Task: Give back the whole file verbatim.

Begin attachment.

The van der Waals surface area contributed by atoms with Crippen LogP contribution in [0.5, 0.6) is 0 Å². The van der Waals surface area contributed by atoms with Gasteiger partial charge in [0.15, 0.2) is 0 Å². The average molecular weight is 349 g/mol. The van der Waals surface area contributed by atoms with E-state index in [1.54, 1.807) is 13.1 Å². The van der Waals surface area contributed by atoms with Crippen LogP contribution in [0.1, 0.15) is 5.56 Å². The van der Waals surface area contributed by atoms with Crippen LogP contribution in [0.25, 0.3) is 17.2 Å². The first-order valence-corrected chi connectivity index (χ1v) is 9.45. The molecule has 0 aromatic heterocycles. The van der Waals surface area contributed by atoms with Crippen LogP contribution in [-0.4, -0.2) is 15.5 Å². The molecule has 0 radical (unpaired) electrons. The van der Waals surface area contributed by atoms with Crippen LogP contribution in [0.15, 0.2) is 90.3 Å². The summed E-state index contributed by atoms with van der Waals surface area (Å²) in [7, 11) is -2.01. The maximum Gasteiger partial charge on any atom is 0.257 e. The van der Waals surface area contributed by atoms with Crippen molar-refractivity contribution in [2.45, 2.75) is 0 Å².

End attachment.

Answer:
The van der Waals surface area contributed by atoms with Crippen LogP contribution in [0.5, 0.6) is 0 Å². The van der Waals surface area contributed by atoms with Gasteiger partial charge in [0.15, 0.2) is 0 Å². The average molecular weight is 349 g/mol. The van der Waals surface area contributed by atoms with E-state index in [1.54, 1.807) is 13.1 Å². The van der Waals surface area contributed by atoms with Crippen LogP contribution in [0.1, 0.15) is 5.56 Å². The van der Waals surface area contributed by atoms with Crippen LogP contribution in [0.25, 0.3) is 17.2 Å². The first-order valence-corrected chi connectivity index (χ1v) is 9.45. The molecule has 0 aromatic heterocycles. The van der Waals surface area contributed by atoms with Crippen LogP contribution in [-0.4, -0.2) is 15.5 Å². The molecule has 0 radical (unpaired) electrons. The van der Waals surface area contributed by atoms with Crippen LogP contribution in [0.15, 0.2) is 90.3 Å². The summed E-state index contributed by atoms with van der Waals surface area (Å²) in [7, 11) is -2.01. The maximum Gasteiger partial charge on any atom is 0.257 e. The van der Waals surface area contributed by atoms with Crippen molar-refractivity contribution in [2.45, 2.75) is 0 Å².